Education
10:25 am
Tue March 25, 2014

Decoding College Financial Aid

Originally published on Tue March 25, 2014 11:13 am

Transcript

MICHEL MARTIN, HOST:

I'm Michel Martin and this is TELL ME MORE from NPR News. We're going to turn now to a rite of spring - the wait for those college acceptance letters. Soon to follow for many will be financial aid packets that spell out grants, loans and other awards. Now that financial aid offers the promise of college to many who would otherwise not be able to afford it. But we know it can be very complicated. That's why, along with our colleagues at NPR's Morning Edition, we're spending some time this spring bringing you stories about paying for college. We want to help you navigate that higher education money maze. Now previously, we talked about why college has gotten so expensive. Today, we're going to focus on those forms. Scott Juedes is with us. He is director of student financial services at Wellesley College in Massachusetts. Scott Juedes, thanks for joining us.

SCOTT JUEDES: Thank you, Michel.

MARTIN: Now we looked up a number of sample award letters, and it seems like they're all different. Is that the way it is, every college, every university has its own format?

JUEDES: It is. I mean, that's actually one of the most confusing parts about sending out financial aid awards is they all look slightly different, and they all have slightly different components to them. So sometimes families find that very confusing.

MARTIN: How would you recommend that you start? Let's say you're in the lucky position of having a number of awards. What's the first thing you should do?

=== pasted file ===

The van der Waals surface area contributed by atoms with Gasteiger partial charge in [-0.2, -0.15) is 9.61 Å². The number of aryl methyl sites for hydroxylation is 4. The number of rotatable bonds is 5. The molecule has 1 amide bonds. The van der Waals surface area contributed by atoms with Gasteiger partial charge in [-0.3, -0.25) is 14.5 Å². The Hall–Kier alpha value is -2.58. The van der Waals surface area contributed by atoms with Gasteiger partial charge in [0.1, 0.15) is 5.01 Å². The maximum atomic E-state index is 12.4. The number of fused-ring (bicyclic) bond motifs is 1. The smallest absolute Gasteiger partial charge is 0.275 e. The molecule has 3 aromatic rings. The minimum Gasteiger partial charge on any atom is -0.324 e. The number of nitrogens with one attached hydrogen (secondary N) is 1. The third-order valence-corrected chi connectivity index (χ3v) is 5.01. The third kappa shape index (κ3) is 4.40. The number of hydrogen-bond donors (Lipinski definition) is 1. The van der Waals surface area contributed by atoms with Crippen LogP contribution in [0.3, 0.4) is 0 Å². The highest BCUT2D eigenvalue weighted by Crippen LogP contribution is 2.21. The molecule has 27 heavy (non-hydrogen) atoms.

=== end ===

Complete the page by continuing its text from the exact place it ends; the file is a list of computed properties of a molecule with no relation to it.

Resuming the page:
JUEDES: So I think the first thing you should do is step back and first of all say, congratulations, right, to either your student or yourself if you are the student because it's been a long road to get here. And so you always want to take a step back, I think. But after you've done that and you are starting to figure out your financial aid award, what you don't want to do is focus solely on how much grant did I get or how much loan or even looking at the bottom line of the financial aid award letter. What you want to try and do is figure out, what are my bottom line costs? And there are a number of ways that you can do that. But my suggestion would be to focus on cost versus the actual financial aid award.

MARTIN: Why?

JUEDES: So again, we have - financial aid awards are different for each school, and they're going to be made up of different components. So some will be heavier in loans. Some will have no loans. And also the price of each institution is different. So if you're looking at just the grant amount, at the final tally, the grant may not make the difference. It's the actual final cost.

MARTIN: Are there common mistakes that people make in filling out those applications that might lead them to not get the right amount of money?

JUEDES: There are some common mistakes that folks make. One of them is that when folks are filling out the financial forms, they don't actually understand what they're being asked. And so what they try and do is put, for instance, what they feel like they make. And so sometimes families either over or underestimate that. And when we verify that information, that can make a big change.